Dave Diewert is a sessional lecturer at Regent College in Vancouver, B.C., and the founder and co-ordinator of Streams of Justice , a network of Christian activists that focuses on solidarity, resistance and liberation. Geez editor Kurt Armstrong asked Dave for some of his thoughts on the Olympics, the media and activism.
Geez: There were some pretty gloomy predictions about what might happen to people in the Downtown Eastside (DTES) during the Olympics – mass roundups, mass incarceration, that sort of thing. How did it actually play out for people?
Dave Diewert: Things did look precarious, especially with the Assistance to Shelter Act, which gave the Minister of Housing power to remove homeless people to shelters during inclement weather. But the bad weather didn’t appear. It was like spring here, which wasn’t good for the games but good for the people of the DTES. The groups opposing the Olympics were vigilant around oppressive legislation and policing tactics, and this kept authorities in check. I’m sure the authorities would deny it, but I think it is true. There were some arrests for outstanding bylaw violations for minor offences, and there may have been harassment and displacement, but nothing on a massive scale.
Different events kept the DTES vibrant and energized. The 3rd Annual Poverty Olympics was a wonderful community event that brought together creative celebration and critique of the games. And with 400 people, it was the largest turnout yet. The DTES community blocked the Olympic Torch Relay as it came through their neighbourhood, a clear demonstration of communal strength, and the 19th Annual Women’s Memorial March hit record numbers, about 4,000. It wasn’t an anti-Olympic event, but organizers had to fight the city and Olympic officials to keep the usual route, which was on an official Olympic corridor.
The Olympic Tent Village lasted throughout the games for almost three weeks beyond. The village was established on land owned by a major developer (Concord Pacific) who had leased it to the Vancouver Olympic Committee (VANOC) and became home to dozens of homeless folks from the neighbourhood and activist allies. The central messages were: end homelessness, stop gentrification and cease the criminalization of low-income people. It demonstrated the strength of the community and the collective spirit of resistance and care.
Geez: What did you think of the media coverage of the protests and resistance during the Olympics?
Diewert: The opening day rally and march called “Take Back the City,” which had around 4,000 people in attendance, received little coverage. But the 2010 Heart Attack action got lots of coverage, mostly stirring up public outrage for some minor property damage that happened. The media seemed unable or unwilling to offer a sound explanation for the objective of the action – blocking traffic to Whistler – and the diverse tactics employed, of which property damage was only one part.
They presented it as vandalism by angry youth rather than a tactic of disruption with clear symbolic significance. Regardless of how one feels about activist tactics, the media’s coverage was irresponsible, promoting disgust toward the protesters rather than an understanding of the rationale of the action. Needless to say, nothing of any significance was reported in the media about the hundreds of arrests made for public disturbance, property damage or injury to police officers by drunken, brawling sports fans. So protesters were demonized while intoxicated, aggressive fans were affirmed through media silence.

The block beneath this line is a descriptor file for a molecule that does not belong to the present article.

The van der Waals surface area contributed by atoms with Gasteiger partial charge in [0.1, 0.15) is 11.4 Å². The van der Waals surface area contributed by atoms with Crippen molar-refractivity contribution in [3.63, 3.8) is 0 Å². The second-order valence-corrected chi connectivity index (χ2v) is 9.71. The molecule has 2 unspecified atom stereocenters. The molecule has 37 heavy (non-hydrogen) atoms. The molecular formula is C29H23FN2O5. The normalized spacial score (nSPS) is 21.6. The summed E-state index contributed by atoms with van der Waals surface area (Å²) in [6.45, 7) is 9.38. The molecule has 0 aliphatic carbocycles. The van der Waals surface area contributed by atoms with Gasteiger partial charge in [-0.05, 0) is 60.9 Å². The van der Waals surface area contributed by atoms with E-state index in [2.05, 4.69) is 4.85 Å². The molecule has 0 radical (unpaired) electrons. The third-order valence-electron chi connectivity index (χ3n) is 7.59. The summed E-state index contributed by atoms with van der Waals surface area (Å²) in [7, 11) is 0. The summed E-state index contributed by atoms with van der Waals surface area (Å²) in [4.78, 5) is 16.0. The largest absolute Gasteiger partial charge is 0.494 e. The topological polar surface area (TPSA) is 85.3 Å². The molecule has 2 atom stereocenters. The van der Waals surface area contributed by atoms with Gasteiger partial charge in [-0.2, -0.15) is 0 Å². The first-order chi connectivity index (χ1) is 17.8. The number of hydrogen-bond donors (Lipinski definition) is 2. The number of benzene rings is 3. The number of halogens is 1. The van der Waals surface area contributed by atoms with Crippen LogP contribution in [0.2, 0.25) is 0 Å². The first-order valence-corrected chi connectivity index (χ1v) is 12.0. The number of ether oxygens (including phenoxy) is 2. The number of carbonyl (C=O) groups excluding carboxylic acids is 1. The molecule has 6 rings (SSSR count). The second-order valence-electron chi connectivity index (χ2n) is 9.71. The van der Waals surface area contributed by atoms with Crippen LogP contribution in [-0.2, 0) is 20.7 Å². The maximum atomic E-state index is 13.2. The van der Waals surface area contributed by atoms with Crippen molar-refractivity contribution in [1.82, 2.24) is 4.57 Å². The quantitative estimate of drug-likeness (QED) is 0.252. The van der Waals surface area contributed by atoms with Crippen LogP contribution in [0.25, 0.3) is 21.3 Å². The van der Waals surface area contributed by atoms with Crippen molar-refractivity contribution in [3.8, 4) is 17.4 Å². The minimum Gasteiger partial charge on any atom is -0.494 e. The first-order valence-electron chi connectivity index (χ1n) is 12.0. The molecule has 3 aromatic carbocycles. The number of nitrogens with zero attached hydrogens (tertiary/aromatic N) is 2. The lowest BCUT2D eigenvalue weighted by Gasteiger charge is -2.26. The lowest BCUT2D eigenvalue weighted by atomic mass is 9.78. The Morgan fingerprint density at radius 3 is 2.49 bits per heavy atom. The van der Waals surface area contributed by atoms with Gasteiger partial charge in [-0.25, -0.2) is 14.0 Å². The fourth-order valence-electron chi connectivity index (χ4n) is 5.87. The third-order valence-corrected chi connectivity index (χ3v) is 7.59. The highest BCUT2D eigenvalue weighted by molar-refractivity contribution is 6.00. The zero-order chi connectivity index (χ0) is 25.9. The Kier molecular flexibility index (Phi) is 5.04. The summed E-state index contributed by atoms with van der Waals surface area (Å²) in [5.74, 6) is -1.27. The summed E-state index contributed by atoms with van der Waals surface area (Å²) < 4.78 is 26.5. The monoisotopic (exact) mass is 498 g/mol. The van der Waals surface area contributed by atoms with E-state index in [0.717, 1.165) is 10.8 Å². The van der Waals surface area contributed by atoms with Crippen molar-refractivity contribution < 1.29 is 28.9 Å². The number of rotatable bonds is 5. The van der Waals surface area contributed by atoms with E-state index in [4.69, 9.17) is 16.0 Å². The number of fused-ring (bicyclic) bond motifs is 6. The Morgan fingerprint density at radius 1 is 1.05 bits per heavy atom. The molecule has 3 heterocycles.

The Vancouver Media Co-op did some excellent work maintaining strong coverage of Olympic resistance actions, and the dedication of folks there was really valuable.
Geez: What are the before-and-after-the-Olympics differences in the Downtown Eastside? Is there more housing? Are things back to the way they were before the games, have things improved at all?
Diewert: Although 80 folks found housing as a result of the Tent Village action, there has not been more low-income housing generated for the area. Whether the promised units of non-market housing will go ahead at the Athlete’s Village is yet to be seen. The city just completed another homeless count, and the results of this are supposed help keep the shelters open. But emergency shelters aren’t housing; they just render homelessness invisible.
Gentrification is alive and well in the DTES. No doubt the Olympics brought renewed development schemes, speculative real estate ventures and accompanying policing strategies. These pose a constant threat of displacement and harassment for the majority low-income residents in the neighbourhood.
But the Olympics experience demonstrated the resilience and spirit of resistance that are present in the neighbourhood. The Carnegie Community Action Project has been working tirelessly on a community visioning process that brings to the fore the voices and perspectives of the low-income residents. A newly formed Neighborhood Council will help articulate the demands and concerns of the community. It is inspiring to see how the Olympics sparked renewed energy and commitment to that area of the city from individuals, groups and allies. We’ll see how it all plays out.
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